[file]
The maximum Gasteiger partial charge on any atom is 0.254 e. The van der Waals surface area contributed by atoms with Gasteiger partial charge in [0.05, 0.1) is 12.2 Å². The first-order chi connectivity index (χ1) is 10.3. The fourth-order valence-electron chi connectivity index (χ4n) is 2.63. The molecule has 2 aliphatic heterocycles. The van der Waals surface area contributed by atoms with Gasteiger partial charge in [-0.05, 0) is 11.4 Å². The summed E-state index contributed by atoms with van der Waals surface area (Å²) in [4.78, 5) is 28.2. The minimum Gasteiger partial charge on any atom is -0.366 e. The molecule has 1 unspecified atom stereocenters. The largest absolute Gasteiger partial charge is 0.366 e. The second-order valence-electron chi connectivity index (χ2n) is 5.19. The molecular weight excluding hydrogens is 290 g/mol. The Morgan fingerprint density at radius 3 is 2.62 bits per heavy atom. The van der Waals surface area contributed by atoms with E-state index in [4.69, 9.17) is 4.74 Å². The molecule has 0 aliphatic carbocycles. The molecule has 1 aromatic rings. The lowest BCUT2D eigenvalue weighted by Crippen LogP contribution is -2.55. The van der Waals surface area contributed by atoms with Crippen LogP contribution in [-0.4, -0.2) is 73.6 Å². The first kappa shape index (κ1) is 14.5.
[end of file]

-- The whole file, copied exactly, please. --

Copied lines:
The maximum Gasteiger partial charge on any atom is 0.254 e. The van der Waals surface area contributed by atoms with Gasteiger partial charge in [0.05, 0.1) is 12.2 Å². The first-order chi connectivity index (χ1) is 10.3. The fourth-order valence-electron chi connectivity index (χ4n) is 2.63. The molecule has 2 aliphatic heterocycles. The van der Waals surface area contributed by atoms with Gasteiger partial charge in [-0.05, 0) is 11.4 Å². The summed E-state index contributed by atoms with van der Waals surface area (Å²) in [4.78, 5) is 28.2. The minimum Gasteiger partial charge on any atom is -0.366 e. The molecule has 1 unspecified atom stereocenters. The largest absolute Gasteiger partial charge is 0.366 e. The second-order valence-electron chi connectivity index (χ2n) is 5.19. The molecular weight excluding hydrogens is 290 g/mol. The Morgan fingerprint density at radius 3 is 2.62 bits per heavy atom. The van der Waals surface area contributed by atoms with E-state index in [4.69, 9.17) is 4.74 Å². The molecule has 0 aliphatic carbocycles. The molecule has 1 aromatic rings. The lowest BCUT2D eigenvalue weighted by Crippen LogP contribution is -2.55. The van der Waals surface area contributed by atoms with Crippen LogP contribution in [-0.4, -0.2) is 73.6 Å². The first kappa shape index (κ1) is 14.5.